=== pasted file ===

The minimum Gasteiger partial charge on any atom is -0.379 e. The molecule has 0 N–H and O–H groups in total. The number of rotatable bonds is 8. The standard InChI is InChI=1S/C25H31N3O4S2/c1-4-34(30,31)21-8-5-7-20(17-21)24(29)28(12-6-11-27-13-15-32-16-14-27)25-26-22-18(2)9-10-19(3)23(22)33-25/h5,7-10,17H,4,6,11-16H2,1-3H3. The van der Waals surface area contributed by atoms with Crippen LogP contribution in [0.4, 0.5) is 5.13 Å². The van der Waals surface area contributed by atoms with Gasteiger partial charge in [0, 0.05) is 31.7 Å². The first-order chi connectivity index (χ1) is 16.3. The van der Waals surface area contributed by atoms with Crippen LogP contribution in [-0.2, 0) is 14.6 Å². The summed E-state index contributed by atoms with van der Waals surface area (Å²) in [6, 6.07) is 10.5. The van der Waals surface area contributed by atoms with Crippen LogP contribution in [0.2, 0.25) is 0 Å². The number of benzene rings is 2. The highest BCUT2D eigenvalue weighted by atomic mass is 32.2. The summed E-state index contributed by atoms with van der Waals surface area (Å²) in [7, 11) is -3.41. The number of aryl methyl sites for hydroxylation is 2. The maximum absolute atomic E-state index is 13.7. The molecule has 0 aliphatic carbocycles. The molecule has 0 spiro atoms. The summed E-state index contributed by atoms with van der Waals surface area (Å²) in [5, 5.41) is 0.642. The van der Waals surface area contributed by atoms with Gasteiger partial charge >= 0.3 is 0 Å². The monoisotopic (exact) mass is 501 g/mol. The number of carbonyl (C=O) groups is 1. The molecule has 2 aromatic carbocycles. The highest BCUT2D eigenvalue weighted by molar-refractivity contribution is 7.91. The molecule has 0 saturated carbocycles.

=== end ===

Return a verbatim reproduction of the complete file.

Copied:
The minimum Gasteiger partial charge on any atom is -0.379 e. The molecule has 0 N–H and O–H groups in total. The number of rotatable bonds is 8. The standard InChI is InChI=1S/C25H31N3O4S2/c1-4-34(30,31)21-8-5-7-20(17-21)24(29)28(12-6-11-27-13-15-32-16-14-27)25-26-22-18(2)9-10-19(3)23(22)33-25/h5,7-10,17H,4,6,11-16H2,1-3H3. The van der Waals surface area contributed by atoms with Crippen LogP contribution in [0.4, 0.5) is 5.13 Å². The van der Waals surface area contributed by atoms with Gasteiger partial charge in [0, 0.05) is 31.7 Å². The first-order chi connectivity index (χ1) is 16.3. The van der Waals surface area contributed by atoms with Crippen LogP contribution in [-0.2, 0) is 14.6 Å². The summed E-state index contributed by atoms with van der Waals surface area (Å²) in [6, 6.07) is 10.5. The van der Waals surface area contributed by atoms with Crippen LogP contribution in [0.2, 0.25) is 0 Å². The number of benzene rings is 2. The highest BCUT2D eigenvalue weighted by atomic mass is 32.2. The summed E-state index contributed by atoms with van der Waals surface area (Å²) in [7, 11) is -3.41. The number of aryl methyl sites for hydroxylation is 2. The maximum absolute atomic E-state index is 13.7. The molecule has 0 aliphatic carbocycles. The molecule has 0 spiro atoms. The summed E-state index contributed by atoms with van der Waals surface area (Å²) in [5, 5.41) is 0.642. The van der Waals surface area contributed by atoms with Gasteiger partial charge >= 0.3 is 0 Å². The monoisotopic (exact) mass is 501 g/mol. The number of carbonyl (C=O) groups is 1. The molecule has 2 aromatic carbocycles. The highest BCUT2D eigenvalue weighted by molar-refractivity contribution is 7.91. The molecule has 0 saturated carbocycles.